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King Edward in Cartagena
08 June 2010 @ 13:39

At the time when Her Majesty Queen Cristina was visiting the city’s hospitals, King Edward of England and King Alfonso XIII of Spain were sailing around in the English navy battleships “Queen” and “Venerable”.

On board the “Queen”, the Lord Admiral treated them to a lunch, attended by Queen Cristina.  The banquet was held in the royal dining room which was permanently decorated with sporting trophies and pieces of artwork seized over a long period of time by the captain and crew.  As soon as the lunch was over, the monarchs returned to their respective ships which were moored alongside the “Queen”.   In the evening, the King of Spain paid a visit to the batteries and the arsenal of weapons before attending a banquet with the King of England on his ship, the regal “Victoria and Albert”, with the cutlery and vases, heavily decorated with carnations and roses, rolling left to right due to the heavy swell of the sea.   Queen Cristina was dressed in purple with sparking jewelry and the English sovereign was wearing dark grey and also heavily adorned with jewelry and with pretty flowers at her chest.   Accompanied by Kings Alfonso and Edward, the Spanish General Captain and the English Admiral respectively, the English monarch was wearing for the first time the high rank uniform which he had been given just the day previous.   Princess Victoria was wearing a black dress with jewelry.  English music played throughout the mea, starting with the march entitled “Long Live King Alfonso and Queen Victoria”, based on the “Royal March”, and followed by various regional pieces from Great Britain played on instruments unknown in Spain. 

On making a toast, King Edward improvised in English, congratulating himself on his visit to Cartagena and announced his intention to visit Madrid.  He made a tender dedication to Queen Victoria, giving his congratulations on the birth of the heir to the crown, claiming that this would be a new link bonding together the English and Spanish royal families.  He paid a warm tribute to the talent and the virtues of the Queen Mother and ended by toasting to the health of the King and Queen and the people of Spain.  Alfonso XIII responded by congratulating himself on having welcomed the English monarchs into Spanish waters and he assured them of the deepest support from his nation.  He then made a toast to the prosperity of the royal family and the English people.   The Kings spoke to each other alone, but only for a brief time.   The departure was very friendly, the Kings shaking hands, kissing each other on the cheek and saying, “So long, until we meet again”.   The King of Spain also kissed Queen Alexandra.   The Queens also said their goodbyes the same way.   The following day the King and Queen of Spain left for Madrid by train and the English monarchs set sail in their ship, heading for Malta.  The members of the English entourage were all given a gift of a Spanish crucifix and the Spanish crew received English medals.    The meeting in Cartagena was described in glowing terms by all the English newspapers and was considered as a great sign of understanding with England.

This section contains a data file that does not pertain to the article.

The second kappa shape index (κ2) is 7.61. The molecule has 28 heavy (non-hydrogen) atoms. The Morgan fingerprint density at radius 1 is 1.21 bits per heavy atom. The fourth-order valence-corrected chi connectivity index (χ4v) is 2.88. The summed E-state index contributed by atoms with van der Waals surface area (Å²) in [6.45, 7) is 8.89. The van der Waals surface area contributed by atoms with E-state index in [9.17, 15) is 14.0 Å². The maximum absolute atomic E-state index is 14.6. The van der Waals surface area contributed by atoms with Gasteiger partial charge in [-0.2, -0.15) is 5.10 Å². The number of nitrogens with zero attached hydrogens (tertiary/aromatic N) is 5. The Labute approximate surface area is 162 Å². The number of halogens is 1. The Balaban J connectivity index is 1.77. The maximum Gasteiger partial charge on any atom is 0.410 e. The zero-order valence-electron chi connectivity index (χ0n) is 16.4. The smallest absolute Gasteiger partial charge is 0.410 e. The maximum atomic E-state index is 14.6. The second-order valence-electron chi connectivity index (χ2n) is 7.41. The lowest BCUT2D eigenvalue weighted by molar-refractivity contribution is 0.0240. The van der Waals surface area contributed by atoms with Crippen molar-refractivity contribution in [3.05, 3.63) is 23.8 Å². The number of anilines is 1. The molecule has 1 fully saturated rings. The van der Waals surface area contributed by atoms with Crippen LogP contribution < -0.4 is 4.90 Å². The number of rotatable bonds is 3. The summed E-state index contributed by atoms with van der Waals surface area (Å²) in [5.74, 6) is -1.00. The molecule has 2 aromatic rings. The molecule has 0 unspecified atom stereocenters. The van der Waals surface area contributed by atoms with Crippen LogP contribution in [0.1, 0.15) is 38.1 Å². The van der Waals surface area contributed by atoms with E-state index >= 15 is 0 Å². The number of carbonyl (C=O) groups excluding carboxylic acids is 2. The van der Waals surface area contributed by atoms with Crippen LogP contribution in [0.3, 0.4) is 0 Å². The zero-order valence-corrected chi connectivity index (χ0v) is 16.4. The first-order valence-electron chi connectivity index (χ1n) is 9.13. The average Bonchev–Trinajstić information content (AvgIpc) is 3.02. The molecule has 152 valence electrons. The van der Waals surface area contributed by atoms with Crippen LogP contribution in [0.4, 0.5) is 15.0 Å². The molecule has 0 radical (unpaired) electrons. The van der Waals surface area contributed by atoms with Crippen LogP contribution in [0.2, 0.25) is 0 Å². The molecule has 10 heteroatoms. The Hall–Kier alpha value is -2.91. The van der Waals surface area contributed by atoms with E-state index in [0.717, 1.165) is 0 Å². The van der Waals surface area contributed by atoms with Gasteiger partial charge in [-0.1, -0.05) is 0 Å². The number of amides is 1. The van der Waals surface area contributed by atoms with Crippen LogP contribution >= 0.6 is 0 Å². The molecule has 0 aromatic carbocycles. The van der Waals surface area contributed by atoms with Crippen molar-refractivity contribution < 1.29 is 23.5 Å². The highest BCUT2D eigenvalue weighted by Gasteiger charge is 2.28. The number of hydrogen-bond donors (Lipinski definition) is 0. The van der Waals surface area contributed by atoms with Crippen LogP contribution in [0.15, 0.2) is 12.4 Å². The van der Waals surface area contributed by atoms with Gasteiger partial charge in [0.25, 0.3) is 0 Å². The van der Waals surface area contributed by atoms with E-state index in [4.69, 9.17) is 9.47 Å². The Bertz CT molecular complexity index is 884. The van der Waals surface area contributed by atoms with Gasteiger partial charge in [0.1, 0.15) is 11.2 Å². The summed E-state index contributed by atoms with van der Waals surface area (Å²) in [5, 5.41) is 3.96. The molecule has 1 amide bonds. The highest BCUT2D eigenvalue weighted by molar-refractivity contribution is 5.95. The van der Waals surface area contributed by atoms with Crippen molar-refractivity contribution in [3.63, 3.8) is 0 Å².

The Standard said, “England and Spain have common interests which we all have no objection in recognizing.  Although they don’t yet think this way in many other European capital cities,  in the interests of Europe and maybe even other continents, they are strengthening the ties which bind these two western countries”.

The Times: “It is not simply the royal wedding which contributes towards bringing together Great Britain and Spain, but the common interests of both nations which, albeit not as essential as during the period of Lord Wellington, put great value on the understanding between both countries”.

King Edwards headed to Italy to repeat the actions of Cartagena with the King of Italy.  The political goal of the journey could not have been clearer. 

A few days after the royal visit to Cartagena, “La Epoca” published the following official notice from the Government:
    “Before the meeting between  the King and Queen of Spain and of England, we explained the reasons and the importance of such success in a way that highlighted the fact that this was an act of courtesy between the two sovereigns, without the presence of the Spanish Ministers of State and of the Navy,  validated by the official nature of the visit and without the assistance of the President of Council changing in any way the nature of things.”

However, behind all of these events were the consequences and the developments from meetings which had taken place many years earlier; the Conferences of The Hague and Algeciras were both high on everyone’s agenda, including the parallel conversations between the Spanish ministers and Sir Charles Harding and Sir John A. Fischer.

Written by Jesús Castro

Translated by Rachael Harrison

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